- Logged in users can have serveral "my maps" - their collection of markers.
All of the above should come with a "Edit map" link, which, when clicked, moves the needs of this visitor to Group 1 requirements.
3 C Analysis
The 3 C's is a common marketing analysis - Company, Customer, Competitor - used to describe how an organization fits into a marketplace. I suggest we put some effort into building consensus around these areas, as I believe much of the debate on various talking lists, etc., is related to disagreement on these fundamental areas. More information on 3 C's Analysis can be found on Wikipedia .
- IT Infrastructure: Collection of database resources
- External-facing services:
- API database
- OSM contributors
- Who are they?
- Types of contributors
- OSM Vision?
- OSM Values?
- OSM Strategy?
- Performance metrics
Who does OSM serve with its existence and activities?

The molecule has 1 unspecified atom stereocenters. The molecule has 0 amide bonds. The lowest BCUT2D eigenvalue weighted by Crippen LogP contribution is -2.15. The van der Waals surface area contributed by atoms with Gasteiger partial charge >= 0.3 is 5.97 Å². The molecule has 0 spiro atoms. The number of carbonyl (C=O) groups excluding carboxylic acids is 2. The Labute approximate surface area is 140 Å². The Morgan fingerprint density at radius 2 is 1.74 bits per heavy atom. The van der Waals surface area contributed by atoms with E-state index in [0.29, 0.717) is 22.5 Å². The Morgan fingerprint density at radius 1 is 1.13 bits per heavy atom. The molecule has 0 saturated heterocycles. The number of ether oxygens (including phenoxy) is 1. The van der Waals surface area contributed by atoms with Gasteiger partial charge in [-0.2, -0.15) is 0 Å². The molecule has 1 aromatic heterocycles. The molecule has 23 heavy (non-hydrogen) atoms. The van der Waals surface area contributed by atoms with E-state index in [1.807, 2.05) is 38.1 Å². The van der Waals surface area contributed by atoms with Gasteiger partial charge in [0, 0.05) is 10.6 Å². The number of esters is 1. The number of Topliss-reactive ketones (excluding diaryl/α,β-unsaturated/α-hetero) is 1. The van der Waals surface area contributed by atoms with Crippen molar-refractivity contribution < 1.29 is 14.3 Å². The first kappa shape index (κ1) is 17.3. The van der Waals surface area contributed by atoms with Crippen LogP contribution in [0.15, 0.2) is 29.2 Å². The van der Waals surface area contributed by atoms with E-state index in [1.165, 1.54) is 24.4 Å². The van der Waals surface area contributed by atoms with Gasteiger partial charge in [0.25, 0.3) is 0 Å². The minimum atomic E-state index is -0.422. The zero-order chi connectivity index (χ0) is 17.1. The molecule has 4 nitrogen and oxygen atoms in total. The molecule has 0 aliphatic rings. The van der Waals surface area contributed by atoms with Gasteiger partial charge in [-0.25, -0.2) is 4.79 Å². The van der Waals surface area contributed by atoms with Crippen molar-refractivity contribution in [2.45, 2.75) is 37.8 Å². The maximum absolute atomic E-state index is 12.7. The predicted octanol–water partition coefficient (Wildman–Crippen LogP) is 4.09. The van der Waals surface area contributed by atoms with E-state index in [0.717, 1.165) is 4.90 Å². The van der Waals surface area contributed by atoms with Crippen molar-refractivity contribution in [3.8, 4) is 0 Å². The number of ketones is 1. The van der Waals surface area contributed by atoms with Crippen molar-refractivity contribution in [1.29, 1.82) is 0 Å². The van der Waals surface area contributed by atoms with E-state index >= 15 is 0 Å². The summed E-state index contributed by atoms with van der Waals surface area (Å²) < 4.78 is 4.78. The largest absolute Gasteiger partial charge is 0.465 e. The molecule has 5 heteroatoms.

- OSM contributors
- What are their needs?
- A resource where they can go to engage in their hobbies
- A resource where they can build cool maps
- A resource where they can keep data up to date (for themselves?)
- What are their needs?
- OSM data consumers
- What are their needs?
- Free provider of tiles, open map data, etc.
- Internet-based map users?
- What are their needs?
- As an open source map-data repository: very few
- As a provider of map-related data: Google, etc.
- As a provider of map-related services: Google, etc.
- Some would argue that we are not a provider of map-related services.
- I believe this is a key question: what's the pull if we are not? (+1)